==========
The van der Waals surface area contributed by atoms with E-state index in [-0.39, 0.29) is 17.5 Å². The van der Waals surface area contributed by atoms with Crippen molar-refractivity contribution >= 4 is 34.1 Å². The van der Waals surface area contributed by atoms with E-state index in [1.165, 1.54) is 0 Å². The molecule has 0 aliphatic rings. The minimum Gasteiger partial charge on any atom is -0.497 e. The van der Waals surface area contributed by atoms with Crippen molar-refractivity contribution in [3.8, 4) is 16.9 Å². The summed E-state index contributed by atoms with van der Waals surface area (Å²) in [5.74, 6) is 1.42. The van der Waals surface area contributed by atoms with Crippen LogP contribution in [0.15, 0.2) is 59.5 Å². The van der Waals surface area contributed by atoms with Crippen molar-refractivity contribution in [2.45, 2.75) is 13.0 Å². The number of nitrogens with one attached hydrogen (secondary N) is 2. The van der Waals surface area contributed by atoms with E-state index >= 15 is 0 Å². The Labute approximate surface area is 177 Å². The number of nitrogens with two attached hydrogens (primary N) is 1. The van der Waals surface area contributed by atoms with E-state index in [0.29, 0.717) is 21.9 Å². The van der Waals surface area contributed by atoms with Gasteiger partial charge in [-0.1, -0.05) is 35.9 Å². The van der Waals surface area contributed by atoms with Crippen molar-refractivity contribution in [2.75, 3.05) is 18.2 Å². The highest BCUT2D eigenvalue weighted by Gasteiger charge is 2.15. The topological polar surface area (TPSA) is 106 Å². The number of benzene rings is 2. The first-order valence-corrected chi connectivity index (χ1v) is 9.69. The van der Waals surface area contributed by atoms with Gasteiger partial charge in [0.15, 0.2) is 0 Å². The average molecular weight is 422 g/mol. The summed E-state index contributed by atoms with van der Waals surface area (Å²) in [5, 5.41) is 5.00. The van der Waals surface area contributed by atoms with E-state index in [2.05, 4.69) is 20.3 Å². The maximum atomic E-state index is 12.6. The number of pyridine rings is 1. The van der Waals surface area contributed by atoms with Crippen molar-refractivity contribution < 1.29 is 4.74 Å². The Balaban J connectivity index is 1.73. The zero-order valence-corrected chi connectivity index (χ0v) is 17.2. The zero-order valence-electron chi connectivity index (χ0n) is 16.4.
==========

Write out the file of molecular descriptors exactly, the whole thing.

The van der Waals surface area contributed by atoms with E-state index in [-0.39, 0.29) is 17.5 Å². The van der Waals surface area contributed by atoms with Crippen molar-refractivity contribution >= 4 is 34.1 Å². The van der Waals surface area contributed by atoms with E-state index in [1.165, 1.54) is 0 Å². The molecule has 0 aliphatic rings. The minimum Gasteiger partial charge on any atom is -0.497 e. The van der Waals surface area contributed by atoms with Crippen molar-refractivity contribution in [3.8, 4) is 16.9 Å². The summed E-state index contributed by atoms with van der Waals surface area (Å²) in [5.74, 6) is 1.42. The van der Waals surface area contributed by atoms with Crippen LogP contribution in [0.15, 0.2) is 59.5 Å². The van der Waals surface area contributed by atoms with Crippen molar-refractivity contribution in [2.45, 2.75) is 13.0 Å². The number of nitrogens with one attached hydrogen (secondary N) is 2. The van der Waals surface area contributed by atoms with E-state index >= 15 is 0 Å². The Labute approximate surface area is 177 Å². The number of nitrogens with two attached hydrogens (primary N) is 1. The van der Waals surface area contributed by atoms with E-state index in [0.29, 0.717) is 21.9 Å². The van der Waals surface area contributed by atoms with Gasteiger partial charge in [-0.1, -0.05) is 35.9 Å². The van der Waals surface area contributed by atoms with Crippen molar-refractivity contribution in [2.75, 3.05) is 18.2 Å². The highest BCUT2D eigenvalue weighted by Gasteiger charge is 2.15. The topological polar surface area (TPSA) is 106 Å². The number of benzene rings is 2. The first-order valence-corrected chi connectivity index (χ1v) is 9.69. The van der Waals surface area contributed by atoms with Gasteiger partial charge in [0.15, 0.2) is 0 Å². The average molecular weight is 422 g/mol. The summed E-state index contributed by atoms with van der Waals surface area (Å²) in [5, 5.41) is 5.00. The van der Waals surface area contributed by atoms with E-state index in [2.05, 4.69) is 20.3 Å². The maximum atomic E-state index is 12.6. The number of pyridine rings is 1. The van der Waals surface area contributed by atoms with Crippen molar-refractivity contribution < 1.29 is 4.74 Å². The Balaban J connectivity index is 1.73. The zero-order valence-corrected chi connectivity index (χ0v) is 17.2. The zero-order valence-electron chi connectivity index (χ0n) is 16.4.